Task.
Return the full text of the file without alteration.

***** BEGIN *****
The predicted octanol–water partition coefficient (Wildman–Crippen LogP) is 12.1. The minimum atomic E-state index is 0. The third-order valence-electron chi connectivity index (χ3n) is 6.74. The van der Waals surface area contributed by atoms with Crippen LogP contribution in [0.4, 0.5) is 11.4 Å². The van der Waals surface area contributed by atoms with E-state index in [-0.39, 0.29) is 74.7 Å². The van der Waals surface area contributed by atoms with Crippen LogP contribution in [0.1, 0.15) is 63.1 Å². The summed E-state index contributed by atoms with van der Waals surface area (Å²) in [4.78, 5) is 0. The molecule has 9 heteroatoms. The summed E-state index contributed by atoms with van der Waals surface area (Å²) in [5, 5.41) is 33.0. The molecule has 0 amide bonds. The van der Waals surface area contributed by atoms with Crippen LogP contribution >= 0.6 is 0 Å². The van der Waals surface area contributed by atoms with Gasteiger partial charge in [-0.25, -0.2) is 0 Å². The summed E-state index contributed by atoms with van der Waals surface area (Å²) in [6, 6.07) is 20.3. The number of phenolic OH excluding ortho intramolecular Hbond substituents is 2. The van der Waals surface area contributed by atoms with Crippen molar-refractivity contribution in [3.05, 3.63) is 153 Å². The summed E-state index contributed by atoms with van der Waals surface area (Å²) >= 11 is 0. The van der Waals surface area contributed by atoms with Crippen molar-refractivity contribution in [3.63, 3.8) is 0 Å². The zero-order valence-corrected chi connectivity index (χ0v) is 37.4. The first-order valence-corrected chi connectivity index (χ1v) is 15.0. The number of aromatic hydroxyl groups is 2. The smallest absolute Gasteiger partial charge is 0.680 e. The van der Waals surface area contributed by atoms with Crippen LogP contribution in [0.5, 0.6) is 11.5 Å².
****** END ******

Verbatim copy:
The predicted octanol–water partition coefficient (Wildman–Crippen LogP) is 12.1. The minimum atomic E-state index is 0. The third-order valence-electron chi connectivity index (χ3n) is 6.74. The van der Waals surface area contributed by atoms with Crippen LogP contribution in [0.4, 0.5) is 11.4 Å². The van der Waals surface area contributed by atoms with E-state index in [-0.39, 0.29) is 74.7 Å². The van der Waals surface area contributed by atoms with Crippen LogP contribution in [0.1, 0.15) is 63.1 Å². The summed E-state index contributed by atoms with van der Waals surface area (Å²) in [4.78, 5) is 0. The molecule has 9 heteroatoms. The summed E-state index contributed by atoms with van der Waals surface area (Å²) in [5, 5.41) is 33.0. The molecule has 0 amide bonds. The van der Waals surface area contributed by atoms with Crippen LogP contribution >= 0.6 is 0 Å². The van der Waals surface area contributed by atoms with Gasteiger partial charge in [-0.25, -0.2) is 0 Å². The summed E-state index contributed by atoms with van der Waals surface area (Å²) in [6, 6.07) is 20.3. The number of phenolic OH excluding ortho intramolecular Hbond substituents is 2. The van der Waals surface area contributed by atoms with Crippen molar-refractivity contribution in [3.05, 3.63) is 153 Å². The summed E-state index contributed by atoms with van der Waals surface area (Å²) >= 11 is 0. The van der Waals surface area contributed by atoms with Crippen molar-refractivity contribution in [3.63, 3.8) is 0 Å². The zero-order valence-corrected chi connectivity index (χ0v) is 37.4. The first-order valence-corrected chi connectivity index (χ1v) is 15.0. The number of aromatic hydroxyl groups is 2. The smallest absolute Gasteiger partial charge is 0.680 e. The van der Waals surface area contributed by atoms with Crippen LogP contribution in [0.5, 0.6) is 11.5 Å².